Sharing the Waters in Bishop Bay Hot Springs

Bishop Bay kayaker

Kayaker from Juneau in Bishop Bay

23 July 2012

Since we began dreaming about sailing in British Columbia nearly two decades ago, among the most seductive lures were the images you find in cruising guides of sailors basking in hot springs surrounded by primeval cedar forests, snow-covered mountains looming overhead. (You know the pictures we mean; you’ve seen them: damp white people on steaming rocks beneath blue peaks.) Bishops Bay was our first experience of this west coast delight.

The breeze failed us as we arrived, so we ghosted slowly into the bay, falling well behind a Monk Trawler.  Kindly, they radioed us to suggest we raft alongside them at the dock, but we choose a mooring instead.  The small dock was crowded with a dozen colourful kayaks and an equal number of paddlers ferreting in their boats, leaping into the sea, basking in the sun, and soaking their muscles in the hot springs.  These young paddlers had come all the way from Juneau!  Our hearts opened with admiration for their adventuresome spirits.  They braved currents, wind, cold, rain, and threat of bears and cougars, in order to realize their dream of paddling from Juneau to Nanaimo. We talked excitedly about where we’d been, which was where they were going, and traded all sorts of advice. Stay in Wrangell when you get to Alaska they said. Go see Butedale Louis, we suggested; good water in Bella Bella, but not potable in Shearwater.

boats in Bishop Bay

Sharing the dock in Bishop Bay

We were soaking together in the hot water–our first hot freshwater bath in months–exchanging tall tales, when a very large luxury motor yacht arrived, anchored, and disgorged a lighter which sped over with a crew to reconnoiter.  They looked about, sped back to the yacht, then returned with four passengers and a few crew members, a Himalaya of towels, and coolers of beer on ice.  The luxury cruisers in their neatly pressed clothing looked down at us in our tattered bathing suits in the baths.  We looked up at them, realized they’d stare until we moved, considered, and relinquished our places.

Karin decided that the top dog was in entertainment management from New York City; something about his accent and his bespoke blue canvas booties.  His carefully coiffed partner decided not to risk immersing herself in the communal waters, but was eager for conversation.

“You’ve been out there for months?  Really? What do you do?  Do you watch movies?”

After divulging that she had no idea where she had sailed, geographically speaking, she did show us a photo of a grizzly bear on her i-phone; it had been taken from the lighter early that morning at, we deduced, Khutze Inlet.  Our praise gave her a sense of achievement.  The crew were very obliging; they offered us cold beer and answered all of our queries about the workings of a 170 foot motor yacht.  One or two of them spoke wistfully to us about our trip. After all we were in no one’s hire.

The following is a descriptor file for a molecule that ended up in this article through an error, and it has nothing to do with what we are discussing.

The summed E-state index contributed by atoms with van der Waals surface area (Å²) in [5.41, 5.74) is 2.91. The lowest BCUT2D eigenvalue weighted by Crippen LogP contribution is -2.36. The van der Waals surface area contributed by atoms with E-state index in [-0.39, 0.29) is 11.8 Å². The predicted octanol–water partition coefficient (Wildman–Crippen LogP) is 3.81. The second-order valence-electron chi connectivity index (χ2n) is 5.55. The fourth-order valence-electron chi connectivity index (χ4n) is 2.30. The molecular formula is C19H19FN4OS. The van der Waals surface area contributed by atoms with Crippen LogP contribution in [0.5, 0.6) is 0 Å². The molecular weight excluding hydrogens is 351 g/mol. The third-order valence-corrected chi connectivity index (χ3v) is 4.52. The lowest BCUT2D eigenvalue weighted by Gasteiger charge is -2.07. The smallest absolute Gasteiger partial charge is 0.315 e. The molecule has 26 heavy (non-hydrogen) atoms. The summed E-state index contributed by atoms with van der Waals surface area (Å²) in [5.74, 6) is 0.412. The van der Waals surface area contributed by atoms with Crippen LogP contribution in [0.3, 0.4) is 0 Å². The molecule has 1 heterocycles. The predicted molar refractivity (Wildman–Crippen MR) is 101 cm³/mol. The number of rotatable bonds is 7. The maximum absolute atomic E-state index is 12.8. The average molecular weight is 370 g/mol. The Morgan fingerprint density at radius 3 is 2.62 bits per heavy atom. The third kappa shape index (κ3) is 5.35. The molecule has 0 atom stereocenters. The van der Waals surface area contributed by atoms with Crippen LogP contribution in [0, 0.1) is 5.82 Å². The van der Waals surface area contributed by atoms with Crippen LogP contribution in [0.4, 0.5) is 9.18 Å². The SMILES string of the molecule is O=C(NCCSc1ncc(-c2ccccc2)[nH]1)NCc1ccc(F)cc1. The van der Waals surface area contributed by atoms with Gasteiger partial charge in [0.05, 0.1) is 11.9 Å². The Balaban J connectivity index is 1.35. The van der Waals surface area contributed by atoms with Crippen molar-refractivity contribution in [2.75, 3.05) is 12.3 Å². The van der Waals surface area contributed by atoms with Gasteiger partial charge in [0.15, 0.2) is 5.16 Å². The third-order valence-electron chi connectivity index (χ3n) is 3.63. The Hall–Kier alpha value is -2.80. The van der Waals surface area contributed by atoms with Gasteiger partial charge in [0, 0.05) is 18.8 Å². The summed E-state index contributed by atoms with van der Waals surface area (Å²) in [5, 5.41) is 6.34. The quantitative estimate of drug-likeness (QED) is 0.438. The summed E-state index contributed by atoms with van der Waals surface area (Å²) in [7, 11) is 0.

kayaker Bishop Bay

Junneau kayaker in still water

It is a custom of the sea that the crew of any vessel not deny fellow sailors the necessities of life.  The kayakers, short of drinking water, had been scrounging in the forest for a spring.  Of course we would have given them water from Quoddy’s Run, but as we sat over a glass of wine on the upper deck of the Monk trawler, Marike was overcome by an attack of mischievousness.  As the crew and their charges were departing in their lighter towards a mother ship that was already preparing to weigh anchor and speed off, Marike called down to them:

“Say, you have a water-maker onboard don’t you?  The kayakers are short of drinking water.  Would you mind bringing some over for them, please?”

“But, we don’t have any container to put it in,” the mate replied.

“If you wait till I finish my wine I’ll go over to my boat and fetch one for you.”

Without answering, they sped over to their yacht and soon returned with twelve personal water bottles, full of water, each labelled with the crew members’ names.  They dumped the bottles on the dock before rushing off for good.

That evening, at dusk, while we dined in the cockpit aboard Quoddy’s Run, a pod of orcas lazily circled the bay, approaching our boat as though for a visit.

Waters are to be shared.

Junneau kayakers

Waters are to be shared


See our kayaker friends’ blog here:

Their account of paddling in Northern and Central BC is here

About Karin Cope

Karin Cope lives on the Eastern Shore of Nova Scotia. She is a poet, sailor, photographer, scholar, rural activist, blogger and an Associate Professor at NSCAD University. Her publications include Passionate Collaborations: Learning to Live with Gertrude Stein, a poetry collection entitled What we're doing to stay afloat, and, since 2009, a photo/poetry blog entitled Visible Poetry: Aesthetic Acts in Progress. Over the course of the last decade, with her partner and collaborator Marike Finlay, Cope has sailed to and conducted fieldwork in a number of remote or marginal coastal communities in British Columbia and Mexico. Their joint writings range from activist journalism and travel and policy documents, to an illustrated popular material history of the Lunenburg Foundry entitled Casting a Legend, as well as their ongoing west coast travel blog, West By East.
This entry was posted in 2012 and tagged , , , , , , , . Bookmark the permalink.

Leave a Reply

Fill in your details below or click an icon to log in: Logo

You are commenting using your account. Log Out /  Change )

Facebook photo

You are commenting using your Facebook account. Log Out /  Change )

Connecting to %s